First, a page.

Applicability of Performance-Based Funding Models for Tertiary Education in Small Island Developing States: The Case of Mauritius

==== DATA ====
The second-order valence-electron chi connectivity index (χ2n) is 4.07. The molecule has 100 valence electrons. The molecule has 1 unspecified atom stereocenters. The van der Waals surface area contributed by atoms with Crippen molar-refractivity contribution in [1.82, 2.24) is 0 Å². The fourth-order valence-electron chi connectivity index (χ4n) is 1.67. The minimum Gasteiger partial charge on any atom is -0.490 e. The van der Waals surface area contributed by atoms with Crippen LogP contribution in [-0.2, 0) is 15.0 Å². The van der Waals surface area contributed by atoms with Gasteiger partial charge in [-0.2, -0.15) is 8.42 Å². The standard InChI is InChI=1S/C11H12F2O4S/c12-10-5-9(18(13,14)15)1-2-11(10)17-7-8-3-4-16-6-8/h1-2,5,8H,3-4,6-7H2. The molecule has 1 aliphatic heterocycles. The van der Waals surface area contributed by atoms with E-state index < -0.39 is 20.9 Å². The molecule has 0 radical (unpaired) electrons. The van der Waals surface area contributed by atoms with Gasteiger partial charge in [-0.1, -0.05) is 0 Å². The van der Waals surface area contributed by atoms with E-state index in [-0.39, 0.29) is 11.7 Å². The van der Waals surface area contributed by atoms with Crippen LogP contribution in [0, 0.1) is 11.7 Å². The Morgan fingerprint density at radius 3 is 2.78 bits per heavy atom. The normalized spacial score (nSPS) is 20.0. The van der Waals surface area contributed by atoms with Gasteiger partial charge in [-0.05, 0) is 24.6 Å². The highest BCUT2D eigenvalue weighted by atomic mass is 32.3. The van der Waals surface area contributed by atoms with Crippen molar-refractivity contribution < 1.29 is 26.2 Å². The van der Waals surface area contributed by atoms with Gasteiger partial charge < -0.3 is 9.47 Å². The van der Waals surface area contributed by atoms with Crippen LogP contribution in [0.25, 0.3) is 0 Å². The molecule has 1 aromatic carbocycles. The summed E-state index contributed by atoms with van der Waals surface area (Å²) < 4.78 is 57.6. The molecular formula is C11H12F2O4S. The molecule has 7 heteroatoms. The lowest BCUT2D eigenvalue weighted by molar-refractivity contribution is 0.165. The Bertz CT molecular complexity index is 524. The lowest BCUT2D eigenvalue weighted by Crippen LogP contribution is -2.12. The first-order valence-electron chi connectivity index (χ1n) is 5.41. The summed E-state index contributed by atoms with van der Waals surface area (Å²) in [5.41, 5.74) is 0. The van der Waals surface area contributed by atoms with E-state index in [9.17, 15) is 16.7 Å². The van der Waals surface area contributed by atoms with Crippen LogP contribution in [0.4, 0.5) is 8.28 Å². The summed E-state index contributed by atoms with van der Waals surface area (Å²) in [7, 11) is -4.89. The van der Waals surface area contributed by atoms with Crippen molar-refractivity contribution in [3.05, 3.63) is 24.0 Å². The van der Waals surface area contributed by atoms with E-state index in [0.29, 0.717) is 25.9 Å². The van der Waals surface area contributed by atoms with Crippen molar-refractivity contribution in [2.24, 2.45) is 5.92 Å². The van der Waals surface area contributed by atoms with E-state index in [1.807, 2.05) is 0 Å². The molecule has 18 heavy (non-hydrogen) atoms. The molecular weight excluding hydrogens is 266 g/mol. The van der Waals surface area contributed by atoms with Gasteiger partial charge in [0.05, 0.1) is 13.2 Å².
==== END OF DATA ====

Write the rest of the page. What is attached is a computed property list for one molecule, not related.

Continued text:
Performance-based funding of publicly-provided goods and services is an output-oriented system which is seen by many experts as a better way of improving efficiency and enhancing public accountability than reliance upon an input-based system. From the early 1980s, the goal has shifted in many OECD countries from accounting for expenditures to accounting for results. The shift gained momentum from movements to re-engineer business and reinvent government. Empirical studies of performance-based funding (PBF) systems to date have been largely confined to OECD countries and there is a lack of literature on PBF models with regard to developing countries, including Small Island Developing States (SIDS). This research explores the desirability and applicability of a PBF model for tertiary education in SIDS, with particular reference to Mauritius. This research adopts a pluralist methodology which is based on a literature review, a substantive assessment of the five OECD countries (Australia, Denmark, Sweden, New Zealand and United Kingdom) where PBF models are currently in use in the tertiary education sector, and qualitative interviewing. Thirty-eight respondents were interviewed involving members of the political elites and representatives of the tertiary education sector in Mauritius. Primary empirical materials were triangulated and cross-validated with secondary data gathered from official documents. The results indicated some measure of support for performance-based systems among the respondents in order to promote the quality of tertiary education, enhance research capability and increase accountability for the use of public funds. However, SIDS would face difficulties in developing and implementing PBF systems for tertiary education in the short-term because of a lack of human resource capability, the limited capacity of governments to reward performance due to budgetary constraints, the distinctive characteristics of SIDS (e.g. smallness, a limited number of tertiary education institutions, and vulnerability to natural calamities), and high administrative and compliance costs. An important conclusion from this investigation is that there is no 'perfect' PBF model and unintended consequences are likely from any model adopted. A PBF model for either teaching or research (whether based on peer review, performance indicators or a mix of the two) would not be desirable, feasible or applicable in Mauritius or any other SIDS in the short-term. Three other policy options are considered for enhancing research and teaching performance in the tertiary education sector in the short-term, namely better monitoring and reviewing research performance, an improved quality assurance system, a review of outcomes, or some combination of the three options. In the longer-term, there is the possibility of developing a PBF research indicator model, provided some key preconditions are met, such as stable policy settings and political commitment, adequate human resource capacity and capability, and the separation of budgets for research and teaching.